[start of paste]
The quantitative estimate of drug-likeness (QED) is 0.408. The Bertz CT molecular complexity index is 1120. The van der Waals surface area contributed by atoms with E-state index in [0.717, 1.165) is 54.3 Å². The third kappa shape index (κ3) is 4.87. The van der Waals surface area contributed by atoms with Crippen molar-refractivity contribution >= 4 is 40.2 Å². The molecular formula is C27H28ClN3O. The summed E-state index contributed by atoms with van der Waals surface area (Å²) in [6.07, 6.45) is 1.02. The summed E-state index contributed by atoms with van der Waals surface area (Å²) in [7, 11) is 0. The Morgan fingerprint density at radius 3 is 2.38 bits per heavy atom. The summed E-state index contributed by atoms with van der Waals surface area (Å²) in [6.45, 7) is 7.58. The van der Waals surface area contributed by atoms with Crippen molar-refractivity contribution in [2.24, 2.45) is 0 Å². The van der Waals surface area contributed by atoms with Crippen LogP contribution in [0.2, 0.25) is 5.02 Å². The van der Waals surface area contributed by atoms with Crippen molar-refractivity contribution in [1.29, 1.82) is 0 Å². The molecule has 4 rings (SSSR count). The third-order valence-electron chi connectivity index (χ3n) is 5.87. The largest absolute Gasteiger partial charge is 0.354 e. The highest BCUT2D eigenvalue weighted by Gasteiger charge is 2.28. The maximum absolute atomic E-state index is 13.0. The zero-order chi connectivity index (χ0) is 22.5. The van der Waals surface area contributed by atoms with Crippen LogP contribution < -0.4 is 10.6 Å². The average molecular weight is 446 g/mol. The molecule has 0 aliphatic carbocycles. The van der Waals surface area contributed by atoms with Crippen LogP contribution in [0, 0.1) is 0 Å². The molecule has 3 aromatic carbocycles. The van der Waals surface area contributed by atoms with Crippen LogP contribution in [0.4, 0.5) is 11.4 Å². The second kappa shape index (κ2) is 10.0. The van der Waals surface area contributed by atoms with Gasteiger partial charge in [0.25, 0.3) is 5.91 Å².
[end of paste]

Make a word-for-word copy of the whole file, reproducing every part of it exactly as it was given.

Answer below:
The quantitative estimate of drug-likeness (QED) is 0.408. The Bertz CT molecular complexity index is 1120. The van der Waals surface area contributed by atoms with E-state index in [0.717, 1.165) is 54.3 Å². The third kappa shape index (κ3) is 4.87. The van der Waals surface area contributed by atoms with Crippen molar-refractivity contribution >= 4 is 40.2 Å². The molecular formula is C27H28ClN3O. The summed E-state index contributed by atoms with van der Waals surface area (Å²) in [6.07, 6.45) is 1.02. The summed E-state index contributed by atoms with van der Waals surface area (Å²) in [7, 11) is 0. The Morgan fingerprint density at radius 3 is 2.38 bits per heavy atom. The summed E-state index contributed by atoms with van der Waals surface area (Å²) in [6.45, 7) is 7.58. The van der Waals surface area contributed by atoms with Crippen molar-refractivity contribution in [2.24, 2.45) is 0 Å². The van der Waals surface area contributed by atoms with Crippen LogP contribution in [0.2, 0.25) is 5.02 Å². The van der Waals surface area contributed by atoms with Crippen molar-refractivity contribution in [1.29, 1.82) is 0 Å². The molecule has 4 rings (SSSR count). The third-order valence-electron chi connectivity index (χ3n) is 5.87. The largest absolute Gasteiger partial charge is 0.354 e. The highest BCUT2D eigenvalue weighted by Gasteiger charge is 2.28. The maximum absolute atomic E-state index is 13.0. The zero-order chi connectivity index (χ0) is 22.5. The van der Waals surface area contributed by atoms with Crippen LogP contribution < -0.4 is 10.6 Å². The average molecular weight is 446 g/mol. The molecule has 0 aliphatic carbocycles. The van der Waals surface area contributed by atoms with Crippen LogP contribution in [0, 0.1) is 0 Å². The molecule has 3 aromatic carbocycles. The van der Waals surface area contributed by atoms with Crippen LogP contribution in [0.4, 0.5) is 11.4 Å². The second kappa shape index (κ2) is 10.0. The van der Waals surface area contributed by atoms with Gasteiger partial charge in [0.25, 0.3) is 5.91 Å².